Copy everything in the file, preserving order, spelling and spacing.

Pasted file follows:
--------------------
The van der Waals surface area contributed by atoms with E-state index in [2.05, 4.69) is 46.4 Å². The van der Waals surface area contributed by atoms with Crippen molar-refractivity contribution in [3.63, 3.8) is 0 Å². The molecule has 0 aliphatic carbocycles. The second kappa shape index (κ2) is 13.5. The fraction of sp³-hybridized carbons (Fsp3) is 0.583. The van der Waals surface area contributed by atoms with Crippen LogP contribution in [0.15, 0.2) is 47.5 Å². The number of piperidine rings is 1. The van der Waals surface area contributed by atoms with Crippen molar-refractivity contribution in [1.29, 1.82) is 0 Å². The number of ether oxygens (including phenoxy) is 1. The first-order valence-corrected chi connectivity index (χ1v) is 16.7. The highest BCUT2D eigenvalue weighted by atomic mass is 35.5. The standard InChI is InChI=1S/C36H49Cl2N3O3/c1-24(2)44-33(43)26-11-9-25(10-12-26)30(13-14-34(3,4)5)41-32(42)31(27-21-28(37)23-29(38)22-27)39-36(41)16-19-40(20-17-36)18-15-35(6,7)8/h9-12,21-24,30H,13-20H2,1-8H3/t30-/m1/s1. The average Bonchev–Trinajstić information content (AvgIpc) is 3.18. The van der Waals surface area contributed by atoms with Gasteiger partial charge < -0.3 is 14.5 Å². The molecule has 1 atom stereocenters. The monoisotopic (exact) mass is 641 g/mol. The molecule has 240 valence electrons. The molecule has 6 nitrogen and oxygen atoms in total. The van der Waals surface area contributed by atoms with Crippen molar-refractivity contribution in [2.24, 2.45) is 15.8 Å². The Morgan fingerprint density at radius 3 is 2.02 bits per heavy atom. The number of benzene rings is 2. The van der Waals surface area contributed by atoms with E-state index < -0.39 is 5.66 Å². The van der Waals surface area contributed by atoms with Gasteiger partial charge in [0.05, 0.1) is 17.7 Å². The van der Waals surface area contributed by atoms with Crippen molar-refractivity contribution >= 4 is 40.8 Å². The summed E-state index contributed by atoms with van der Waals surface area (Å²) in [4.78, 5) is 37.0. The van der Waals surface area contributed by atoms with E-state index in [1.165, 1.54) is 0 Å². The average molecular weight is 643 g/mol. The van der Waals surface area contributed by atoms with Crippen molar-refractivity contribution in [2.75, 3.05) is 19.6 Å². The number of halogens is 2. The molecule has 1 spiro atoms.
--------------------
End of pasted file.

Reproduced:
The van der Waals surface area contributed by atoms with E-state index in [2.05, 4.69) is 46.4 Å². The van der Waals surface area contributed by atoms with Crippen molar-refractivity contribution in [3.63, 3.8) is 0 Å². The molecule has 0 aliphatic carbocycles. The second kappa shape index (κ2) is 13.5. The fraction of sp³-hybridized carbons (Fsp3) is 0.583. The van der Waals surface area contributed by atoms with Crippen LogP contribution in [0.15, 0.2) is 47.5 Å². The number of piperidine rings is 1. The van der Waals surface area contributed by atoms with Crippen molar-refractivity contribution in [1.29, 1.82) is 0 Å². The number of ether oxygens (including phenoxy) is 1. The first-order valence-corrected chi connectivity index (χ1v) is 16.7. The highest BCUT2D eigenvalue weighted by atomic mass is 35.5. The standard InChI is InChI=1S/C36H49Cl2N3O3/c1-24(2)44-33(43)26-11-9-25(10-12-26)30(13-14-34(3,4)5)41-32(42)31(27-21-28(37)23-29(38)22-27)39-36(41)16-19-40(20-17-36)18-15-35(6,7)8/h9-12,21-24,30H,13-20H2,1-8H3/t30-/m1/s1. The average Bonchev–Trinajstić information content (AvgIpc) is 3.18. The van der Waals surface area contributed by atoms with Gasteiger partial charge < -0.3 is 14.5 Å². The molecule has 1 atom stereocenters. The monoisotopic (exact) mass is 641 g/mol. The molecule has 240 valence electrons. The molecule has 6 nitrogen and oxygen atoms in total. The van der Waals surface area contributed by atoms with Crippen molar-refractivity contribution in [2.24, 2.45) is 15.8 Å². The Morgan fingerprint density at radius 3 is 2.02 bits per heavy atom. The number of benzene rings is 2. The van der Waals surface area contributed by atoms with E-state index < -0.39 is 5.66 Å². The van der Waals surface area contributed by atoms with Gasteiger partial charge in [0.05, 0.1) is 17.7 Å². The van der Waals surface area contributed by atoms with Crippen molar-refractivity contribution >= 4 is 40.8 Å². The summed E-state index contributed by atoms with van der Waals surface area (Å²) in [4.78, 5) is 37.0. The van der Waals surface area contributed by atoms with E-state index in [1.165, 1.54) is 0 Å². The average molecular weight is 643 g/mol. The van der Waals surface area contributed by atoms with Crippen molar-refractivity contribution in [2.75, 3.05) is 19.6 Å². The number of halogens is 2. The molecule has 1 spiro atoms.